Staining of tissue sections
Tissues from primary mammary carcinomas, benign breast biopsies, normal breast, and pregnant lactating breast tissue were fixed in methacarn (methanol chloroform and acetic acid 60:30:10) and embedded into paraffin wax. Sections were stained with the antibodies using the indirect peroxidase anti peroxidase method as previously described (47).
Purification of the milk mucin
The milk mucin was purified from human skimmed milk on an HMFG-1 antibody affinity column. Iodination of the eluted material revealed the presence of a large molecular weight component and a 68 KD band. Precipitation of the affinity purified material with antibodies HMFG-1 and HMFG-2 (tracks 2 and 5) followed by gel electrophoresis showed that both the high molecular weight components and the 68 KD component were precipitated by both antibodies (less effectively by HMFG-2). Since the 68 KD component was also precipitated by two unrelated antibodies (FIG. 1, tracks 3 and 4) and this component was not evident on an immunoblot of the purified material reacted with HMFG-1 (FIG. 2A), the 68K component was removed by molecular sieve chromatography on a G75 column. The final purified product showed a major high molecular weight band, with only a trace of the 68K component and a minor contaminant around 14K (FIG. 2B).
A high molecular weight glycoprotein (PAS-0) containing more than 50% carbohydrate in 0-linkage has been purified from the human milk fat globule by Shimiru and Yamauchi (8). To see whether this component was similar to the mucin isolated from milk by affinity chromatography on an HMFG-1 affinity column, the amino acid composition of the purified HMFG-1 reactive mucin was determined and compared to the amino acid composition of the purified PAS-0 component. Table 1 shows that there is good correspondence between the two sets of data, indicating that the core proteins of PAS-0 and the mucin purified here are the same.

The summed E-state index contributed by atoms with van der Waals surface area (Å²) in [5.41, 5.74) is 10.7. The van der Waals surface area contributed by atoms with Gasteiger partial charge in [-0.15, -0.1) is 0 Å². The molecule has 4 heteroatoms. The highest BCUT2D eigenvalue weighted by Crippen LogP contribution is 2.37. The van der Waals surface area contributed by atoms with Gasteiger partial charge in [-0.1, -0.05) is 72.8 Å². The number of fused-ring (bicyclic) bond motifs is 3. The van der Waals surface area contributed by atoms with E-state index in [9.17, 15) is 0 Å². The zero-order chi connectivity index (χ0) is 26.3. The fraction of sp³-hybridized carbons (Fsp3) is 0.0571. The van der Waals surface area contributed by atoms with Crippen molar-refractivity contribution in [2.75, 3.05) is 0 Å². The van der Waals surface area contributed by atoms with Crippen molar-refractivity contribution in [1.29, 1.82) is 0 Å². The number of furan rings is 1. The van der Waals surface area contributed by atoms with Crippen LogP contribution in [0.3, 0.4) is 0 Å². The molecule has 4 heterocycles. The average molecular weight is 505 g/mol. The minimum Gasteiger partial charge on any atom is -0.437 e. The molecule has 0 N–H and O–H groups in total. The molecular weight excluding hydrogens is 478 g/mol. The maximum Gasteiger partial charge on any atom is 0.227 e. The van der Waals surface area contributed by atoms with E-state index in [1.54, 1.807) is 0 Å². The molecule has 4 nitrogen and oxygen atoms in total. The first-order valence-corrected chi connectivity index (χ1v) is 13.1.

Isolation of the core protein of the milk mucin
As there are no enzymes easily available that are efficient at removing 0-linked sugars, and β elimination often results in damage to the protein core, the oligosaccharides were removed by treatment of the mucin with anhydrous hydrogen fluoride. This treatment has been shown by Mort and Lamport (21) to be effective in removing sugars from pig submaxillary mucin without damaging the protein core. Amino acid analysis of the material produced after HF treatment of the milk mucin suggested that the protein core was also in this case undamaged, since the composition was the same as that seen in the intact mucin (Table 1).
Initially the milk mucin was exposed to HF for only 1 hour at 4°, but analysis of the product showed that there was only partial removal of the sugars with such treatment, and it was necessary to treat the mucin at room temperature for 3 hours to obtain a molecule which showed no lectin binding ability. FIG. 3 shows an autoradiograph of the iodinated products after treatment for 1 hour at 4° (track 2) or 3 hours at RT (track 1). It can be see from FIG. 3 that the milder treatment results in a mixture of products made up of high molecular weight material which is slightly smaller than the intact mucin and a number of smaller bands. After longer exposure to HF at room temperature, the high molecular weight bands disappeared resulting in polypeptide bands of about 68 KD and 72 KD.